Political Science Grad Nominated for Post in U.S. Dept of Education by President Obama
Stony Brook, NY – Jack Buckley (Ph.D., 2003) has been nominated by President Obama to the position of Commissioner of Education Statistics, National Center of Education Statistics (NCES), Department of Education.
The position requires confirmation by the Senate.
Dr. Buckley was one of several nominations for various administrative posts made by the President in early July.
President Obama said, “The American people will be well served by these outstanding men and women. I am grateful they have chosen to lend their talents to this administration, and I look forward to working with them in the months and years ahead.” (whitehouse.gov)
The National Center of Education Statistics is housed within the U.S. Department of Education. The main goal of the department is to collect, analyze, and publish statistics on education and public school district finance information in the United States. The department also conducts international comparisons of education statistics.
Buckley received his Ph.D. from the Department of Political Science in 2003. His dissertation is titled “Advances in the Quantitative Analysis of Public Policy.”
In 2007 his book Charter Schools: Hope or Hype was published (co-authored with dissertation advisor Mark Schneider), a detailed analysis of the effectiveness charter schools in the Washington, D.C. area.
“Jack is a gifted methodologist,” said Schneider. “He has a very high quality work ethic. He has a strong ethic of government responsibility and public service.”
“While he was working at the CIA, I was Commissioner at NCES I recruited him to be my deputy. He is very smart and hard working, and people loved him [at NCES], and their ecstatic about the possibility of him coming back. The people at NCES really wanted him to come back and be Commissioner.”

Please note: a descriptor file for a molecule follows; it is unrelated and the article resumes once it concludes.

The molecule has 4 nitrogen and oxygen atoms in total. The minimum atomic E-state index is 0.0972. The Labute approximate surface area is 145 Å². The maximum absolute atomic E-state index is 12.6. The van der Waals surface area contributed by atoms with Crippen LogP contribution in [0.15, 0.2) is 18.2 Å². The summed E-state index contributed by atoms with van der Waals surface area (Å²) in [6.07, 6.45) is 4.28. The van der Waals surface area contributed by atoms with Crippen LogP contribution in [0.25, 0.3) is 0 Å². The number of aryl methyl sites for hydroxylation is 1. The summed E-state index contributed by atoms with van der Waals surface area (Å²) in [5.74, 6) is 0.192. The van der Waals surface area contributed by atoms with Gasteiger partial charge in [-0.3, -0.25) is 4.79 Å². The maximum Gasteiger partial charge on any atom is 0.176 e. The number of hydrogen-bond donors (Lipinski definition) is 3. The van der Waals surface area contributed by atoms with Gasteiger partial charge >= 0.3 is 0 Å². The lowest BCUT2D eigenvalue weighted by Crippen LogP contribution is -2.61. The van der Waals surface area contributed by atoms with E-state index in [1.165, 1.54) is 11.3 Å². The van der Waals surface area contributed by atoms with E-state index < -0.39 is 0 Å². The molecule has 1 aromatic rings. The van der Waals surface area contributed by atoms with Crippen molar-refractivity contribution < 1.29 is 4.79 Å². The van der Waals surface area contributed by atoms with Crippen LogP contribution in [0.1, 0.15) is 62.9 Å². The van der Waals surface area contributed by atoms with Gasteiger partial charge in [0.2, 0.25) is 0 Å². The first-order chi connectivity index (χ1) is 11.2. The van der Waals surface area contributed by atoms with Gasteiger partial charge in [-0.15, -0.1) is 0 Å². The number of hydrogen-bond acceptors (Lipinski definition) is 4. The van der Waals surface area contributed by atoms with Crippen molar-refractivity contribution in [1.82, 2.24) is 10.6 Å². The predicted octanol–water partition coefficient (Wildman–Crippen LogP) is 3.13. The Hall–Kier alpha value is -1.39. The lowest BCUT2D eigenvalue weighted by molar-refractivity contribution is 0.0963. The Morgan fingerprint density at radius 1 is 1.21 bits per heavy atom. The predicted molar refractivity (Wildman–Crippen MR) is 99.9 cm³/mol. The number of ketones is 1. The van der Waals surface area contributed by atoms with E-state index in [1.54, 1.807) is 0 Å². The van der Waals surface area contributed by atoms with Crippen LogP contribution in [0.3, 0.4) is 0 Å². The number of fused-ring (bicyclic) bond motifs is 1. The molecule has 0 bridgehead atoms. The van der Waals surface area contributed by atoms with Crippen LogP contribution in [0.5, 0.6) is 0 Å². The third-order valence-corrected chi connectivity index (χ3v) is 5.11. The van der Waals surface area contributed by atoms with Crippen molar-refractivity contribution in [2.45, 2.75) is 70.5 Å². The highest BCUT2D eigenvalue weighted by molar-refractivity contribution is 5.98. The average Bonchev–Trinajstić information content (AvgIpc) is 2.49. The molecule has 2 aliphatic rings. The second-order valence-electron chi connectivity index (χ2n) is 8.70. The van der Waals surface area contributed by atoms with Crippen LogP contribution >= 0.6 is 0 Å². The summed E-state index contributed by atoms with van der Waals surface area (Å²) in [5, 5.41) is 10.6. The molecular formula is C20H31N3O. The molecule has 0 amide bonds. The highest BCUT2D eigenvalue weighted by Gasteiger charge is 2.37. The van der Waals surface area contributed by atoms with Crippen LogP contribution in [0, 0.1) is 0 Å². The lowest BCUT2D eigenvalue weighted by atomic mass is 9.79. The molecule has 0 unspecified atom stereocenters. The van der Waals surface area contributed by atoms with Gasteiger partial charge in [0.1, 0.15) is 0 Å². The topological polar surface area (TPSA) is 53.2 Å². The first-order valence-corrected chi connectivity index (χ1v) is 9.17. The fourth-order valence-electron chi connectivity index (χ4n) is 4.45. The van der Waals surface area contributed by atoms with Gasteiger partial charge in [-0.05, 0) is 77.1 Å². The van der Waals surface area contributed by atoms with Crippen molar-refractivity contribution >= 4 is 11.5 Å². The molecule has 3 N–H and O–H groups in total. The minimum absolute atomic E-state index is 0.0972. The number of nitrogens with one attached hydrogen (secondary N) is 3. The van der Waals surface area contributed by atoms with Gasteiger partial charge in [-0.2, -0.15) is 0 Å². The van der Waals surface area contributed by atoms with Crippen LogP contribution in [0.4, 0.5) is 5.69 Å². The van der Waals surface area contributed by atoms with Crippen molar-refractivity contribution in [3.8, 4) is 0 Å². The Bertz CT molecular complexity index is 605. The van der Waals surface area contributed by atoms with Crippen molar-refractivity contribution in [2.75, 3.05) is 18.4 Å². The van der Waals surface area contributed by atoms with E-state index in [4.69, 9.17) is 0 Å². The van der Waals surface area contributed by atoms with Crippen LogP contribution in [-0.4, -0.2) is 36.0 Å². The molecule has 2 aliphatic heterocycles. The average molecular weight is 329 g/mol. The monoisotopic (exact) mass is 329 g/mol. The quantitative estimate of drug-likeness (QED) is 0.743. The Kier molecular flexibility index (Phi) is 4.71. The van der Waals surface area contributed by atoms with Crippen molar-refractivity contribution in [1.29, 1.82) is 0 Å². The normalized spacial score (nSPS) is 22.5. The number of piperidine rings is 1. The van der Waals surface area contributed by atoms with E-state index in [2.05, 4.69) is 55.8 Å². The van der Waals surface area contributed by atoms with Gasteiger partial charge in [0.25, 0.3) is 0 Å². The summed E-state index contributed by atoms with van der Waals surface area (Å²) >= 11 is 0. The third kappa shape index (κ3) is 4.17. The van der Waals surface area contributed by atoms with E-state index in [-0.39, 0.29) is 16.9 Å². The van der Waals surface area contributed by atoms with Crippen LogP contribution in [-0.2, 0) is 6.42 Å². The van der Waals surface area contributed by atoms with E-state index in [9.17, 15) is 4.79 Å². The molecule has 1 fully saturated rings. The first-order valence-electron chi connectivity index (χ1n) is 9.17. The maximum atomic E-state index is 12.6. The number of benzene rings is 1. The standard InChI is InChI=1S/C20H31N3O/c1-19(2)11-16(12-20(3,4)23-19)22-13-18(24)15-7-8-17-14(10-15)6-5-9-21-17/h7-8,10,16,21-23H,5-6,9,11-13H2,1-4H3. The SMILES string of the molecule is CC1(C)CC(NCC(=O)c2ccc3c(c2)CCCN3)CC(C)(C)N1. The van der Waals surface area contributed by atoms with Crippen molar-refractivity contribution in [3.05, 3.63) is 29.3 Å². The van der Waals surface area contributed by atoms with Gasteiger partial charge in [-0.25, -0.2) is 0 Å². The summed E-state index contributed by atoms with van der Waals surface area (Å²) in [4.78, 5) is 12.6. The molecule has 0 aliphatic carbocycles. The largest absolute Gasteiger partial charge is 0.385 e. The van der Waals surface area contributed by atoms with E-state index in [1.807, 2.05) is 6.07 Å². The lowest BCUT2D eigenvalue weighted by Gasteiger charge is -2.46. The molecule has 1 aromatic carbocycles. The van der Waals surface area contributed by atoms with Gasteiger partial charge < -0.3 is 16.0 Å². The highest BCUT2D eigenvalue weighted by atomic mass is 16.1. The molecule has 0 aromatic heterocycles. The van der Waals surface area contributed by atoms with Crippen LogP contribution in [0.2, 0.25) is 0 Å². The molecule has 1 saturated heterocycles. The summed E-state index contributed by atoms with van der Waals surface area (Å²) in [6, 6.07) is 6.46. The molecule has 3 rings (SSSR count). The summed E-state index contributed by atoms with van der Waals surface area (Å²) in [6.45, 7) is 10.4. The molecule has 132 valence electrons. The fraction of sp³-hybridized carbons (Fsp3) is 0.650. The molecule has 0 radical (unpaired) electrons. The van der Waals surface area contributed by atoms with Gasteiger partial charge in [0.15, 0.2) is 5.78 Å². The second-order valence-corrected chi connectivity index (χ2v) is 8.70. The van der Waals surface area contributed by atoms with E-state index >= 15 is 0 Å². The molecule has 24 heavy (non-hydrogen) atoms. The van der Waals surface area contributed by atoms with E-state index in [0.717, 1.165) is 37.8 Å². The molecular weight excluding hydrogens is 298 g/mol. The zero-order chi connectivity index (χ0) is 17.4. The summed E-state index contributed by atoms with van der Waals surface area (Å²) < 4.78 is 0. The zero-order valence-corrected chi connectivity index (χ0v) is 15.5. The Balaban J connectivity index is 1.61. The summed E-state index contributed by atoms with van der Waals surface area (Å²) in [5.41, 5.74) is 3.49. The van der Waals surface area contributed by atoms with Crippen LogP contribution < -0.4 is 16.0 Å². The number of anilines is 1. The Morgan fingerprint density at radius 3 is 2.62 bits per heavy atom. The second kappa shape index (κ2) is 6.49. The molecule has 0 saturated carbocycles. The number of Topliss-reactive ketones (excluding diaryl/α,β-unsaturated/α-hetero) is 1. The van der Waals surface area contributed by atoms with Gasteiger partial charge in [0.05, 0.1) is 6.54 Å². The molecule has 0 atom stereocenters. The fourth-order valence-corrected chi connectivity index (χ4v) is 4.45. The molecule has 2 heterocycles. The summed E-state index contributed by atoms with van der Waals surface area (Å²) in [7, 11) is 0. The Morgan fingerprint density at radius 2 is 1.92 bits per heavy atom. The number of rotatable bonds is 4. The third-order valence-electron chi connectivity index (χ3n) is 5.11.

Dr. Buckley is currently Associate Professor of Applied Statistics, Steinhardt School of Culture, Education, and Human Development at NYU. He has taught statistics at Georgetown University, Boston College, and Stony Brook. Before pursuing graduate studies Buckley served in the U.S. Navy then worked at the CIA.
Chapin Commons: A New Refuge for the Apartment Trapped
Stony Brook, NY – Almost all graduate students at Stony Brook know how hard it is to get decent housing in the area. I came to Stony Brook in 2002 without any knowledge of the housing situation, so I chose the simplest option by signing up for the cheapest graduate on-campus choice – a 3-bedroom, 6-occupant apartment in Chapin. Cost: $300/month.
There were difficulties to be sure – crowded living conditions, a filthy refrigerator and kitchen left from the previous occupants (one of which was still sleeping illegally in my bed when I arrived), and a main front door that would not close properly and lock (not that I or any of my apartment mates had anything worth stealing).
I suppose that one of the things that bothered me and others the most was that there was no close place to get away and relax. Chapin Apartments is located beyond the University Hospital if you’re walking away from campus. It’s essentially isolated, and most residents (many of whom are international students in the U.S. for the first time), don’t have vehicles. Even if you do have a car, the immediate area doesn’t exactly provide many thrilling opportunities for relaxation and enjoyment for financially challenged graduate students.
So it was nice to hear of the opening of Chapin Commons this past winter, a newly-constructed community center at the entrance to the complex. The new facility includes Chapin Apartment’s main office, a recreation room (including a large screen TV, overhead projector and ping-pong tables), a computing room and a fitness center.
“It took some time but we convinced the leadership in one year that this was a good thing to take on – the expense of borrowing the money and building,” said Dr. Dallas Bauman, Assistant Vice President for Campus Residences.
When the apartments were built in 1980 with 240 units, not a single square foot was dedicated to common space. The point was to get the most number of students accommodated with the least number of dollars.